May 5, 2013 at 7:28 am |
  12. Joey Isotta-Fraschini ©™

    Since the founding of the USA, many straight families have been destroyed by Christians' teachings regarding gays.

    May 5, 2013 at 7:27 am |
    • JR Ewing

      It's true.

      May 5, 2013 at 9:52 am |
  13. I can't help but wonder

    For centuries there has been something going on that was "society" vs "the church".
    One day kids will read about this debate in history books and go, isn't it wierd that people were fighting about that? This is one of those things.

    May 5, 2013 at 7:27 am |
    • I can't help but wonder

      "Oh no he's gay" = "Oh no she's a witch".
      Same thing, different century.
      History repeats itself in some form.

      May 5, 2013 at 7:33 am |
  14. N&W 1000

    Well, one thing is for sure, the Tolerant, Diverse, Inclusive Crowd is the MOST intolerant, bigoted, hateful bunch of folks around.

    They have room for ONE opinion ONLY.

    May 5, 2013 at 7:27 am |
    • fvkking Christians

      Right! And that opinion is... everyone should be free to touch himself/herself, just like every fvkking Vatican folk! 🙂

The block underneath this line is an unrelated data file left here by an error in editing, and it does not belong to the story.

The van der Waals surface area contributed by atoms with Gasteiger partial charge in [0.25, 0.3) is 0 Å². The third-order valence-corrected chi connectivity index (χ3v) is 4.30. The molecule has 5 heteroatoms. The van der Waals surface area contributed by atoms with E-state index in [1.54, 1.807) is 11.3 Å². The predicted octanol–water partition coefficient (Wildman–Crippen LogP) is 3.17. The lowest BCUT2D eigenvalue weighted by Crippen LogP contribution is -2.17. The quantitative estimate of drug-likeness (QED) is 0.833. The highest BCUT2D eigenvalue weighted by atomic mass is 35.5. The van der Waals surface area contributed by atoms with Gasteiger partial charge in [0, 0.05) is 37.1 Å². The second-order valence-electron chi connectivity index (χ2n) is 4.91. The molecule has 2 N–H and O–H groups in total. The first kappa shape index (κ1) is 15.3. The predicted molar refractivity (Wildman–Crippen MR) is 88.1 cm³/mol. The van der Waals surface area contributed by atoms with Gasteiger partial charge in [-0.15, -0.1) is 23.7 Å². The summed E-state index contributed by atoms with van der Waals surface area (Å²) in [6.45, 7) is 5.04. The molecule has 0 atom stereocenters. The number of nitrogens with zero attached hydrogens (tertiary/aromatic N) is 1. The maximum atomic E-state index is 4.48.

May 5, 2013 at 7:30 am |
    • urnemisis

      Geez, that sounds just like the right-wing-bigots!

      May 5, 2013 at 7:37 am |
    • Paul

      You sound afraid. Fear is frequently generated by ignorance. It sounds like you have never had a friendship with someone gay or lesbian. In the same way that organized religion is not monolithic in it's beliefs and actions, neither is the Gay and Lesbian community.

      May 5, 2013 at 7:40 am |
    • JR Ewing

      Because we refuse to tolerate you intolerance? Get over it and grow up, ya big baby.

      May 5, 2013 at 9:53 am |
  15. JMEF

    When Christian's become the hated minority, did I miss something, I thought that was the Christian thing to do. Was it not Christians that were out and about burning fellow Christians churches and lynching fellow Christians? Never heard of roving bands of LGBT people going around beating the crap out of people for being straight. Hate is too strong a word but the intolerance of some Christian groups for others that do not follow and resist having the churches dogma forced on everyone is the main problem.

    May 5, 2013 at 7:27 am |
  16. False Christianity

    Evangelicals are the Spawn of Satan and deserve scorn. They expose a twisted view on what Christ came to teach all mankind. Never ever in the Bible did Jesus put down gays or abortion or said a word on contraception. What it says is the words of others and that gives you a clue of the deception. Paul was instrumental in inventing lots of things that made it into the Bible at Niscea at the behest of Roman Emperor Constantine.

    May 5, 2013 at 7:26 am |
    • N&W 1000